Best paid US bosses 'earn more than their firm's taxes'
The 25 highest paid US chief executives earned more last year than their companies paid in federal income tax, a study has said.
The average annual remuneration of the 25 bosses was $16.7m (£10.3m), the left-leaning think tank Institute for Policy Studies (IPS) found.
One chief executive on its list is General Electric's Jeff Immelt, who the IPS said was paid $15.2m in 2010 while his firm got a $3.3bn tax refund.
GE said the report was "inaccurate".
Its spokesman said the study did not include significant federal income taxes paid in 2010 for previous years.
"GE pays what it owes," he added.
The IPS report excluded what the companies paid in foreign, state and local taxes. It also did not include deferred taxes, because it said they may or may not ultimately be paid.
Other bosses on the IPS list are those of eBay and Boeing.
A Boeing spokesman said the report was "simply wrong".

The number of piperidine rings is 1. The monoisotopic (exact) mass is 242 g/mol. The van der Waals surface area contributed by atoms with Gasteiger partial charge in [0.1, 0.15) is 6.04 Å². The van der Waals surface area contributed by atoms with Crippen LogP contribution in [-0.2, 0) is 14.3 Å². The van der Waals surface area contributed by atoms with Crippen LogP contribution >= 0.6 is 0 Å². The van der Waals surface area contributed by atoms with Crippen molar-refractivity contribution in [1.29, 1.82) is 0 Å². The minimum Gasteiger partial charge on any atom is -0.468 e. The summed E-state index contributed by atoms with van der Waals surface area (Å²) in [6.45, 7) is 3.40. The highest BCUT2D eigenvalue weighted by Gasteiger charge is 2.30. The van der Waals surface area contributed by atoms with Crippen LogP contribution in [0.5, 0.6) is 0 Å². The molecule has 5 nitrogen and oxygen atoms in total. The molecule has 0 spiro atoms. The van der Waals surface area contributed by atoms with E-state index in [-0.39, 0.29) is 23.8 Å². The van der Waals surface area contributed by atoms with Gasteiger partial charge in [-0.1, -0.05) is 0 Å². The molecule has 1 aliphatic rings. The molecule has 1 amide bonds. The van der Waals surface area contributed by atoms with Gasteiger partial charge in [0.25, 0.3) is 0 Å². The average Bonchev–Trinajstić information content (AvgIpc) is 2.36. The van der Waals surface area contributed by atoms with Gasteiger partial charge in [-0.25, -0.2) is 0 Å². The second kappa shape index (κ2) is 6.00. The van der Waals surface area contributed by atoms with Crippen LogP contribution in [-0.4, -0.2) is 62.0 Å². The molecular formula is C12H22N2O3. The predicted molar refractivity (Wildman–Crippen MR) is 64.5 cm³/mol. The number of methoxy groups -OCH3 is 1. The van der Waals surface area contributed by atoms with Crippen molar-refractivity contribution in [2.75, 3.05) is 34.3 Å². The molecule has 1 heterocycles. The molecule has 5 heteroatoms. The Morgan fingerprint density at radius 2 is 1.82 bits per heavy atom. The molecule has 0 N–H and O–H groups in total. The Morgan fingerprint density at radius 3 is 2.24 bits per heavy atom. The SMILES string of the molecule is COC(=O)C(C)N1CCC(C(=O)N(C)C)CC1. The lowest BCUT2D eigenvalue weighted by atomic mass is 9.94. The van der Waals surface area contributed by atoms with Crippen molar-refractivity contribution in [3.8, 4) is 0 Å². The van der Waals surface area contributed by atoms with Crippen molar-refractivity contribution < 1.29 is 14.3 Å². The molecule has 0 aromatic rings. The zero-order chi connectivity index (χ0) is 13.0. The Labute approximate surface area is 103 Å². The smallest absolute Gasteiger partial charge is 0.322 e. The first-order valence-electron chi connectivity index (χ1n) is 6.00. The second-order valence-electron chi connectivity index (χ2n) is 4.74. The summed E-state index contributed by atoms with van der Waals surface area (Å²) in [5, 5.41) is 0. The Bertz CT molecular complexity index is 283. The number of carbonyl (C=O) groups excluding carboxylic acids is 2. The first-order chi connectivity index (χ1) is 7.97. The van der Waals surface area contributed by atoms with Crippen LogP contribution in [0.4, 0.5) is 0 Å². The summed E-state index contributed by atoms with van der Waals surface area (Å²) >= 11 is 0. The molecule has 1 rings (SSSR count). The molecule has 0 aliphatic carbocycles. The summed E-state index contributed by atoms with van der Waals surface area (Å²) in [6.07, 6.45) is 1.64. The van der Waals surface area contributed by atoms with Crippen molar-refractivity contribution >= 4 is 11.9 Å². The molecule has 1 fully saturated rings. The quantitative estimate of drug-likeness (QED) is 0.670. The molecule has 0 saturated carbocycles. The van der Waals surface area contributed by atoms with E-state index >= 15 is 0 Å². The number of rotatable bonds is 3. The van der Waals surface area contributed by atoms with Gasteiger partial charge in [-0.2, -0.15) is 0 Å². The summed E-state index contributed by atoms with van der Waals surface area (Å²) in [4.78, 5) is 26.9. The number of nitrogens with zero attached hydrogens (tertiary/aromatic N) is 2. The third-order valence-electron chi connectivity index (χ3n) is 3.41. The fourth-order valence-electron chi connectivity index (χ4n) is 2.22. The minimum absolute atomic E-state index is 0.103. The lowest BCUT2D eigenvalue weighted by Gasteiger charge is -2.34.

The IPS said two thirds of the 25 bosses were the heads of companies that utilised offshore subsidiaries in tax havens such as Bermuda, Singapore and Luxembourg.
IPS senior scholar and co-author of the report Chuck Collins said: "I think it's an exposure of weakness in a company if their profitability is dependent on their accounting department and not on making better widgets."
The think tank also found many of the firms spent more on lobbying politicians than they did on taxes.
The IPS said Boeing spent $20.8m on lobbying, while paying only $13m in federal income taxes.
Its report hit a nerve on Capitol Hill, with Democratic Representative Elijah Cummings calling for hearings on executive pay.
Mr Cummings, who sits on the Committee on Oversight and Government Reform, said an investigation was needed "to examine the extent to which the problems in CEO compensation that led to the economic crisis continue to exist today".